### Biomarker detection with the WtFraC nanopore

After assessing the capture of chymotrypsin (25 kD, 245 amino acids) and endothelin 1 (2.5 kD, 21 amino acids), biomarkers for pancreatic cysts54 and bronchiolitis obliterans55, respectively, we used the WtFraC nanopores to detect a larger range of peptide and protein biomarkers including β2-microglobulin, a 11.6 kDa (99 amino acids) biomarker for peripheral arterial disease56, human EGF, a 6.2 kDa (53 amino acids) biomarker for chronic kidney disease57, and angiotensin I, a 1.3 kD (10 amino acids) biomarker for hypertensive crisis (Fig. 3)58. At pH 7.5, β2-microglobulin and EGF entered the WtFraC only at high negative applied potentials (>−200 mV; Supplementary Figs. 4, 5). The entry of endothelin 1 (2.5 kD, pI = 4.16) into FraC nanopores could not be observed at potentials up to −300 mV (Supplementary Fig. 6), while the blockade of angiotensin I (1.3 kD, pI = 7.93) could not be assessed as the peptide induced blockades that were too fast to be analyzed (Supplementary Fig. 7). By contrast, at pH 4.5 all biomarkers entered the FraC nanopores. Thus all biomarkers were assessed under negative applied potentials at pH 4.5 with the exception of chymotrypsin.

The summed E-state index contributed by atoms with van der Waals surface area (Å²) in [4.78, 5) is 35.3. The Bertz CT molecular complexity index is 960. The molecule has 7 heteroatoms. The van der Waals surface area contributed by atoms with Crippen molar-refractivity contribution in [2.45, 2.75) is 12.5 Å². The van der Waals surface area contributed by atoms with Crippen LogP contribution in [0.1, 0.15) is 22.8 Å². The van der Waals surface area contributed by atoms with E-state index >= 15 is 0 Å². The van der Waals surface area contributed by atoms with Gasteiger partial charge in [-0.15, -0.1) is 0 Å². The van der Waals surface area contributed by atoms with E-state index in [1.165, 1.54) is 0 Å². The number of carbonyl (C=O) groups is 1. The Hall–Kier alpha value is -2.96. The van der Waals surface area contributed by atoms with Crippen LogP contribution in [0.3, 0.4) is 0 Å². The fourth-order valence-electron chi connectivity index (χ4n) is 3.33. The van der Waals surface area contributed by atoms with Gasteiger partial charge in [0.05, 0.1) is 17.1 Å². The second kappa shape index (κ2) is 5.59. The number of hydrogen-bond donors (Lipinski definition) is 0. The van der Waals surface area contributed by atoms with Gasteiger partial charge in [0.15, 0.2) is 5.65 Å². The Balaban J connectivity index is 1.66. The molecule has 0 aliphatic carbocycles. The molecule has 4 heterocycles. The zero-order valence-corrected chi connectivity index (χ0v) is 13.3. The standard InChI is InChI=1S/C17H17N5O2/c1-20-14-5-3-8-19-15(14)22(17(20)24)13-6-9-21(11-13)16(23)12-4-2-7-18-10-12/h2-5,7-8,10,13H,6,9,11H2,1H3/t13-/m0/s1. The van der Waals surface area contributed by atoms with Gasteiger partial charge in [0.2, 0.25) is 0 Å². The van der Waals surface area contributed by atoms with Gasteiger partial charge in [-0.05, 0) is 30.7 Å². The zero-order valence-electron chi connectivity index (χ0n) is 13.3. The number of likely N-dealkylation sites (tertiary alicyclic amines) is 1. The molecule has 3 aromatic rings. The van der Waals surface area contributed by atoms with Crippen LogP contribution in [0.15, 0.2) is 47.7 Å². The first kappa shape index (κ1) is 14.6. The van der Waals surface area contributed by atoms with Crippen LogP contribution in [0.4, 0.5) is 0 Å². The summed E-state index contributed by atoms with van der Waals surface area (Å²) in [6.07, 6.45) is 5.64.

### Protein translocation might deform FraC transmembrane helices